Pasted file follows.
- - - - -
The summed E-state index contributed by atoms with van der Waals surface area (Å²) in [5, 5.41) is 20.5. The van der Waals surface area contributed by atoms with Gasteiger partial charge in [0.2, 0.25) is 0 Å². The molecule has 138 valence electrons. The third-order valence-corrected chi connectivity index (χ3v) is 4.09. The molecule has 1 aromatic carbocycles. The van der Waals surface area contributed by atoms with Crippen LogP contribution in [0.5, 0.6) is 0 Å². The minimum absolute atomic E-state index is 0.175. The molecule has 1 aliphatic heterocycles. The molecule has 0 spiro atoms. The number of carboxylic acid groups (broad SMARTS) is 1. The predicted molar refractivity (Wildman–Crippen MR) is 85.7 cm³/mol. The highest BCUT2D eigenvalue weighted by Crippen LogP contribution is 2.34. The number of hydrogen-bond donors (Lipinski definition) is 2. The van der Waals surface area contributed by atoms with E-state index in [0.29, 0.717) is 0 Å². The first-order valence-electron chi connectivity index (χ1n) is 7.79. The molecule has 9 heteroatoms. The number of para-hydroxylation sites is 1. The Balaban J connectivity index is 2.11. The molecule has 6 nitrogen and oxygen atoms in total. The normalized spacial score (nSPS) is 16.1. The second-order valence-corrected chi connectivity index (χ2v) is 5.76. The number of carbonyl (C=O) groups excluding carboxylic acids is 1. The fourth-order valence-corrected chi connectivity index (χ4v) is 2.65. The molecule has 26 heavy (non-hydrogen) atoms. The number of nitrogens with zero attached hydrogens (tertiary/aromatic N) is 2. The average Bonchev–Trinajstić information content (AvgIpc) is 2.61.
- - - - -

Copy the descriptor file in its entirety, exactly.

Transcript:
The summed E-state index contributed by atoms with van der Waals surface area (Å²) in [5, 5.41) is 20.5. The van der Waals surface area contributed by atoms with Gasteiger partial charge in [0.2, 0.25) is 0 Å². The molecule has 138 valence electrons. The third-order valence-corrected chi connectivity index (χ3v) is 4.09. The molecule has 1 aromatic carbocycles. The van der Waals surface area contributed by atoms with Crippen LogP contribution in [0.5, 0.6) is 0 Å². The minimum absolute atomic E-state index is 0.175. The molecule has 1 aliphatic heterocycles. The molecule has 0 spiro atoms. The number of carboxylic acid groups (broad SMARTS) is 1. The predicted molar refractivity (Wildman–Crippen MR) is 85.7 cm³/mol. The highest BCUT2D eigenvalue weighted by Crippen LogP contribution is 2.34. The number of hydrogen-bond donors (Lipinski definition) is 2. The van der Waals surface area contributed by atoms with E-state index in [0.29, 0.717) is 0 Å². The first-order valence-electron chi connectivity index (χ1n) is 7.79. The molecule has 9 heteroatoms. The number of para-hydroxylation sites is 1. The Balaban J connectivity index is 2.11. The molecule has 6 nitrogen and oxygen atoms in total. The normalized spacial score (nSPS) is 16.1. The second-order valence-corrected chi connectivity index (χ2v) is 5.76. The number of carbonyl (C=O) groups excluding carboxylic acids is 1. The fourth-order valence-corrected chi connectivity index (χ4v) is 2.65. The molecule has 26 heavy (non-hydrogen) atoms. The number of nitrogens with zero attached hydrogens (tertiary/aromatic N) is 2. The average Bonchev–Trinajstić information content (AvgIpc) is 2.61.